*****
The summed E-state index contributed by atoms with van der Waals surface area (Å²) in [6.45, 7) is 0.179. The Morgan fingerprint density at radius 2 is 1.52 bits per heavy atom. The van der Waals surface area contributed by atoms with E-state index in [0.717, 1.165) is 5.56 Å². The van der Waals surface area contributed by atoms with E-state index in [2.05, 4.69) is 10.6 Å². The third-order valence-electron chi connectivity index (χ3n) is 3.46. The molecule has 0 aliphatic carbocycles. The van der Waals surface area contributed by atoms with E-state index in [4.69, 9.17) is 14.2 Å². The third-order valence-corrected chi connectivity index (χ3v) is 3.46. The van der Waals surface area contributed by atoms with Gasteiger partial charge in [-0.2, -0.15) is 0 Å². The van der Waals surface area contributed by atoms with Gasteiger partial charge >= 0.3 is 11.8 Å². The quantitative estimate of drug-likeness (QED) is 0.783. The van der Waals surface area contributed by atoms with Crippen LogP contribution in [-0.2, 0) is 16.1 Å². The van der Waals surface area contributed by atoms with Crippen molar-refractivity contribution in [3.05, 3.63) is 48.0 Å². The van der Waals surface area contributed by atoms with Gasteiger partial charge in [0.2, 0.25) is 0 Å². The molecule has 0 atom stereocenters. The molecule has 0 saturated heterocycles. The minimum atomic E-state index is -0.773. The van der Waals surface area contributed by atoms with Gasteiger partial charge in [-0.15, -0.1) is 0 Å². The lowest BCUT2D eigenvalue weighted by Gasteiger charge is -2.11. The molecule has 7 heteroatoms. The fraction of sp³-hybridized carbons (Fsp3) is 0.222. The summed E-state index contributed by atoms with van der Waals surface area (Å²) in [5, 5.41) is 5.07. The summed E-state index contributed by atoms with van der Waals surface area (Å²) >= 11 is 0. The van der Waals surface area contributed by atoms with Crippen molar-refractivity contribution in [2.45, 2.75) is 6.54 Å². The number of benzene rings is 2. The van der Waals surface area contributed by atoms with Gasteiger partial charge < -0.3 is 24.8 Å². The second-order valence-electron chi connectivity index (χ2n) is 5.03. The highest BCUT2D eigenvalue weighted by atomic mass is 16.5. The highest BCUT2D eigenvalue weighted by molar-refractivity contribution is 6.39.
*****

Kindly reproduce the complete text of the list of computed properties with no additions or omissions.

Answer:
The summed E-state index contributed by atoms with van der Waals surface area (Å²) in [6.45, 7) is 0.179. The Morgan fingerprint density at radius 2 is 1.52 bits per heavy atom. The van der Waals surface area contributed by atoms with E-state index in [0.717, 1.165) is 5.56 Å². The van der Waals surface area contributed by atoms with E-state index in [2.05, 4.69) is 10.6 Å². The third-order valence-electron chi connectivity index (χ3n) is 3.46. The molecule has 0 aliphatic carbocycles. The van der Waals surface area contributed by atoms with E-state index in [4.69, 9.17) is 14.2 Å². The third-order valence-corrected chi connectivity index (χ3v) is 3.46. The van der Waals surface area contributed by atoms with Gasteiger partial charge in [-0.2, -0.15) is 0 Å². The van der Waals surface area contributed by atoms with Gasteiger partial charge >= 0.3 is 11.8 Å². The quantitative estimate of drug-likeness (QED) is 0.783. The van der Waals surface area contributed by atoms with Crippen LogP contribution in [-0.2, 0) is 16.1 Å². The van der Waals surface area contributed by atoms with Crippen molar-refractivity contribution in [3.05, 3.63) is 48.0 Å². The van der Waals surface area contributed by atoms with Gasteiger partial charge in [0.2, 0.25) is 0 Å². The molecule has 0 atom stereocenters. The molecule has 0 saturated heterocycles. The minimum atomic E-state index is -0.773. The van der Waals surface area contributed by atoms with Gasteiger partial charge in [-0.15, -0.1) is 0 Å². The lowest BCUT2D eigenvalue weighted by Gasteiger charge is -2.11. The molecule has 7 heteroatoms. The fraction of sp³-hybridized carbons (Fsp3) is 0.222. The summed E-state index contributed by atoms with van der Waals surface area (Å²) in [5, 5.41) is 5.07. The summed E-state index contributed by atoms with van der Waals surface area (Å²) >= 11 is 0. The van der Waals surface area contributed by atoms with Crippen molar-refractivity contribution in [2.45, 2.75) is 6.54 Å². The number of benzene rings is 2. The van der Waals surface area contributed by atoms with Gasteiger partial charge < -0.3 is 24.8 Å². The second-order valence-electron chi connectivity index (χ2n) is 5.03. The highest BCUT2D eigenvalue weighted by atomic mass is 16.5. The highest BCUT2D eigenvalue weighted by molar-refractivity contribution is 6.39.